Bosnian rivals unite to rule town

SARAJEVO, Apr 1, 2000 -- (Reuters) A multi-ethnic town council met in the northern Bosnian port of Brcko on Friday for the first time since the bitter 1992-95 Bosnian war.

The strategic town, once the scene of heavy fighting and ethnic cleansing, was seized by the Serbs early in the war and held by them until recently. The new council is seen as a model for Bosnia's attempts to regain its multi-cultural identity.

"Today, with the opening of the interim assembly, two of the main pillars of government of the Brcko district of Bosnia and Herzegovina, the executive and legislative branches, are established," the town's internationally-appointed supervisor Robert Farrand said in a speech made available to Reuters.

Earlier this month, Farrand appointed 29 councilors from 11 political parties in Bosnia's two regions - the Moslem-Croat federation and the Serb republic - as legislators in Brcko.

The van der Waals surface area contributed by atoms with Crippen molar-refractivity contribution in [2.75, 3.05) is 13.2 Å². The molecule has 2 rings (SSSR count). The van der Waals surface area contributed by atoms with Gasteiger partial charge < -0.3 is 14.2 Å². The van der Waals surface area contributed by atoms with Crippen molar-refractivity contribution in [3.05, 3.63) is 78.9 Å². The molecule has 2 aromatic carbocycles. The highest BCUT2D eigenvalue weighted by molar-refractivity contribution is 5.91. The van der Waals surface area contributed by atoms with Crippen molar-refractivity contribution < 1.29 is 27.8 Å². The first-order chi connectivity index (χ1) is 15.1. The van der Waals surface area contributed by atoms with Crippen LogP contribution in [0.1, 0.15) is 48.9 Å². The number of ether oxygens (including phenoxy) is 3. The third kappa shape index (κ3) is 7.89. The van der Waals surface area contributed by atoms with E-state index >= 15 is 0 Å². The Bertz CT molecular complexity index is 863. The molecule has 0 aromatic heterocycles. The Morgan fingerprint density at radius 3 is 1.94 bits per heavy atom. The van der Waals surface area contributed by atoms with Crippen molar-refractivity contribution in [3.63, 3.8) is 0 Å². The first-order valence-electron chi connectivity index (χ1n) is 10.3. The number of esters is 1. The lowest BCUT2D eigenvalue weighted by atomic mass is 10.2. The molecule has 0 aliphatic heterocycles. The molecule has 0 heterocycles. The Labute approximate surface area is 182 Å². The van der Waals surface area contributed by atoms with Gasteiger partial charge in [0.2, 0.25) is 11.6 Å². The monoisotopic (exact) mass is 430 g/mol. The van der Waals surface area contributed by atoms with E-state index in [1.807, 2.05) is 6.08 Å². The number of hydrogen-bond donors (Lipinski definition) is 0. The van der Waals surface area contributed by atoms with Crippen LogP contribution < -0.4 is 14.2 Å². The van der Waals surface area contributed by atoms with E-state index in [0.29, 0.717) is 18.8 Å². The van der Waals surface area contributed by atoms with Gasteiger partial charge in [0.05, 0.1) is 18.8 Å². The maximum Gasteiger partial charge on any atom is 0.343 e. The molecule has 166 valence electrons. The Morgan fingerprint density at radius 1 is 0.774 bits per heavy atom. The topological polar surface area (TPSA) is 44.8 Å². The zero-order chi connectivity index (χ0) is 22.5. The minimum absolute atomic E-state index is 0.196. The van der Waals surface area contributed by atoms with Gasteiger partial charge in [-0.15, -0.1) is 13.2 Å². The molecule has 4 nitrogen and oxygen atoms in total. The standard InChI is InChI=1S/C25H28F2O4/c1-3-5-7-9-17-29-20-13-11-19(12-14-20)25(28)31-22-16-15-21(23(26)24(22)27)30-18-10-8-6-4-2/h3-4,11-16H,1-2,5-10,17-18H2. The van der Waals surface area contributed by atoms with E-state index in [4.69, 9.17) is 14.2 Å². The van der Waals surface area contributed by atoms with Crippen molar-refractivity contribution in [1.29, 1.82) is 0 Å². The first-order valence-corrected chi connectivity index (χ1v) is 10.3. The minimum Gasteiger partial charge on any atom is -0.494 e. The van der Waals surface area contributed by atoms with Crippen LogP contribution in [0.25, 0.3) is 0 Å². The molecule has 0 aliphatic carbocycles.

A U.S.-chaired arbitration panel ruled last year that Brcko, a port on the Sava river, should be a neutral district beyond the rule of Bosnia's two entities.

Farrand stressed that the current formation of the assembly was temporary and that elections would be held in the future.

"I view this interim period as crucial in establishing a new, transparent, and accountable way of conducting the affairs of this district," Farrand said in the speech.

For the first time since the war broke out in 1992, the speaker of the municipal assembly is a Moslem from the opposition Social Democratic party. His deputy comes from the nationalist Serb Democratic Party, as well as the Brcko mayor.

Original article